How Elizabeth Warren’s Tax on the Rich Would Work
(Bloomberg Businessweek) -- Democratic presidential hopeful Elizabeth Warren dove headfirst into her campaign on Jan. 25 by proposing a new tax on the rich—an area her party has traditionally danced around.
How would it work?
The Massachusetts senator is calling for a 2 percent levy on household wealth in excess of $50 million, and 3 percent on wealth above $1 billion. The annual asset valuations this would require are relatively simple to calculate for bank accounts and publicly traded investments, but much harder to do for closely held businesses, real estate, and art.
Why tax wealth?
The plan would tax all of a household’s assets, not just income—a feature experts say is necessary to prevent avoidance. While it stands to affect just 75,000 Americans, the wealth tax could raise $2.75 trillion over a decade, vs. the estimated $353 billion that a 70 percent tax on income over $10 million, proposed by New York Democratic Representative Alexandria Ocasio-Cortez, would generate.
What’s the catch?
The wealthy might try to insulate their assets from the taxman by transferring titles outside the U.S. Famed French economist Thomas Piketty, recognizing this possibility in his 2014 book, Capital in the Twenty-First Century, called for a global tax on wealth—but such a thing would be unimaginably complex.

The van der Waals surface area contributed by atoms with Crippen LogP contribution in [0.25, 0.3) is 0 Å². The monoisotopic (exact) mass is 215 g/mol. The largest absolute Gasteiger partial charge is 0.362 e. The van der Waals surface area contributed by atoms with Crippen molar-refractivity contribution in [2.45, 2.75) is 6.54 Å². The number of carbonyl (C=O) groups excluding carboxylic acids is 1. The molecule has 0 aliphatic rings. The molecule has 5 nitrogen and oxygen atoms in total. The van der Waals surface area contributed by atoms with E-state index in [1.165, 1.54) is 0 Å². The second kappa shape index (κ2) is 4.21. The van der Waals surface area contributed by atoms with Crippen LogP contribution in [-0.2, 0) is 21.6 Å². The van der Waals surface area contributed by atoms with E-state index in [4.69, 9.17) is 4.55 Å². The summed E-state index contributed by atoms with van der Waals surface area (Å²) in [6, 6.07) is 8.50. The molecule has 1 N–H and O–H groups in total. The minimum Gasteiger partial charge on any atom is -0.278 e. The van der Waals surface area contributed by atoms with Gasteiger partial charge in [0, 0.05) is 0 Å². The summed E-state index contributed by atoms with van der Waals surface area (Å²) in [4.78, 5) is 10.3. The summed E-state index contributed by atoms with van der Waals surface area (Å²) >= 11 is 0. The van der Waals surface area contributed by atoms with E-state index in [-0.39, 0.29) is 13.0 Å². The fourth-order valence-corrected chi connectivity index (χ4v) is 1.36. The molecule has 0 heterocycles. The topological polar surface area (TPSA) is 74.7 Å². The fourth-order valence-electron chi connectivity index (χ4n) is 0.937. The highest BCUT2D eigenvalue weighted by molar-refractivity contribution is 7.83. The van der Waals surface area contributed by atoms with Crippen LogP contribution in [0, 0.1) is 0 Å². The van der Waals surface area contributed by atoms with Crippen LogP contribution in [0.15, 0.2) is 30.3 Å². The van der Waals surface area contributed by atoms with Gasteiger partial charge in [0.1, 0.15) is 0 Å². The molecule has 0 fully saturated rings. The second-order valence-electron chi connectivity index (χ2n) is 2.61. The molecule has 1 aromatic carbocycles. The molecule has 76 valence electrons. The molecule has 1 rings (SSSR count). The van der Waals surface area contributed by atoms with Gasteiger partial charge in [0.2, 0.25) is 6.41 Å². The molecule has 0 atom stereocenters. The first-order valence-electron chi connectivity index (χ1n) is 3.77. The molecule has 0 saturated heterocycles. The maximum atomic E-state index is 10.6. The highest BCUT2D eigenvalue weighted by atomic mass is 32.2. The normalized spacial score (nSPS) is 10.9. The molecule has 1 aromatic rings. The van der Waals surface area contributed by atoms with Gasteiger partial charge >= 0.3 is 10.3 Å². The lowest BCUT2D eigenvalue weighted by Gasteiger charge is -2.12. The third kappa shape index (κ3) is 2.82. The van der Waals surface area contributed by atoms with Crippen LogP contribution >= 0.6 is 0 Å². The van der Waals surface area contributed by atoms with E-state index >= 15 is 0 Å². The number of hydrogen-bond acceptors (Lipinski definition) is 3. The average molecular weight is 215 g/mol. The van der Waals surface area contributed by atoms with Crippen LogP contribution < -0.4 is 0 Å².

Even a domestic wealth tax would be an administrative nightmare. The IRS already does total-asset valuations when a wealthy individual subject to the estate tax dies. But such analyses are highly subjective, and a wealth tax would require them to greatly expand their capabilities. More broadly, critics say taxes on accumulated wealth would discourage innovation and investment and could be unconstitutional.
What do voters think?
While there hasn’t been much polling on a wealth tax, Democrats especially think the system is rigged against the little guy. In the lead-up to the 2017 overhaul, about 43 percent of all voters said taxes should be raised on incomes higher than $250,000, while just 24 percent wanted to cut them. In a January 2019 poll, however, 59 percent of voters surveyed supported Ocasio-Cortez’s proposal to raise the top rate to 70 percent. —With Peter Coy
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